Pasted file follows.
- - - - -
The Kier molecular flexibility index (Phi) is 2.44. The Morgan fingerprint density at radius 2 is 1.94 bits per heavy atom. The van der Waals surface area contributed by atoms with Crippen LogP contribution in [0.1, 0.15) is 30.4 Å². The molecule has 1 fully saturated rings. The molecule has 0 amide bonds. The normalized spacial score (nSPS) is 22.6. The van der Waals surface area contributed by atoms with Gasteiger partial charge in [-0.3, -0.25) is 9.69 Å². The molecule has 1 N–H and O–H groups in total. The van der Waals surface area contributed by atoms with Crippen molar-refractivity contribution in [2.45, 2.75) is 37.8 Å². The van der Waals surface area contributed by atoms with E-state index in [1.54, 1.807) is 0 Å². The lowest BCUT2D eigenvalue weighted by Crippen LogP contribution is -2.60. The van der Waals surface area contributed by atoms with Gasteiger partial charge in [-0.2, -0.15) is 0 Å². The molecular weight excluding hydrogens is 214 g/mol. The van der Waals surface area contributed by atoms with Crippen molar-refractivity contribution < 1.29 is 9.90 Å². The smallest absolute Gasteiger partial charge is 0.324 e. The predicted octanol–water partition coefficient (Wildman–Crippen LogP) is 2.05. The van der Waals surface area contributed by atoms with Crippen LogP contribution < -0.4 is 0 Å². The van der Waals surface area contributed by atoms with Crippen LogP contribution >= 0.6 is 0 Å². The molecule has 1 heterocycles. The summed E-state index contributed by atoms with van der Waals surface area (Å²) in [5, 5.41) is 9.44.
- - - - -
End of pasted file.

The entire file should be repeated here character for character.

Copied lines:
The Kier molecular flexibility index (Phi) is 2.44. The Morgan fingerprint density at radius 2 is 1.94 bits per heavy atom. The van der Waals surface area contributed by atoms with Crippen LogP contribution in [0.1, 0.15) is 30.4 Å². The molecule has 1 fully saturated rings. The molecule has 0 amide bonds. The normalized spacial score (nSPS) is 22.6. The van der Waals surface area contributed by atoms with Gasteiger partial charge in [-0.3, -0.25) is 9.69 Å². The molecule has 1 N–H and O–H groups in total. The van der Waals surface area contributed by atoms with Crippen molar-refractivity contribution in [2.45, 2.75) is 37.8 Å². The van der Waals surface area contributed by atoms with E-state index in [1.54, 1.807) is 0 Å². The lowest BCUT2D eigenvalue weighted by Crippen LogP contribution is -2.60. The van der Waals surface area contributed by atoms with Gasteiger partial charge in [-0.2, -0.15) is 0 Å². The molecular weight excluding hydrogens is 214 g/mol. The van der Waals surface area contributed by atoms with Crippen molar-refractivity contribution < 1.29 is 9.90 Å². The smallest absolute Gasteiger partial charge is 0.324 e. The predicted octanol–water partition coefficient (Wildman–Crippen LogP) is 2.05. The van der Waals surface area contributed by atoms with Crippen LogP contribution < -0.4 is 0 Å². The van der Waals surface area contributed by atoms with Crippen LogP contribution >= 0.6 is 0 Å². The molecule has 1 heterocycles. The summed E-state index contributed by atoms with van der Waals surface area (Å²) in [5, 5.41) is 9.44.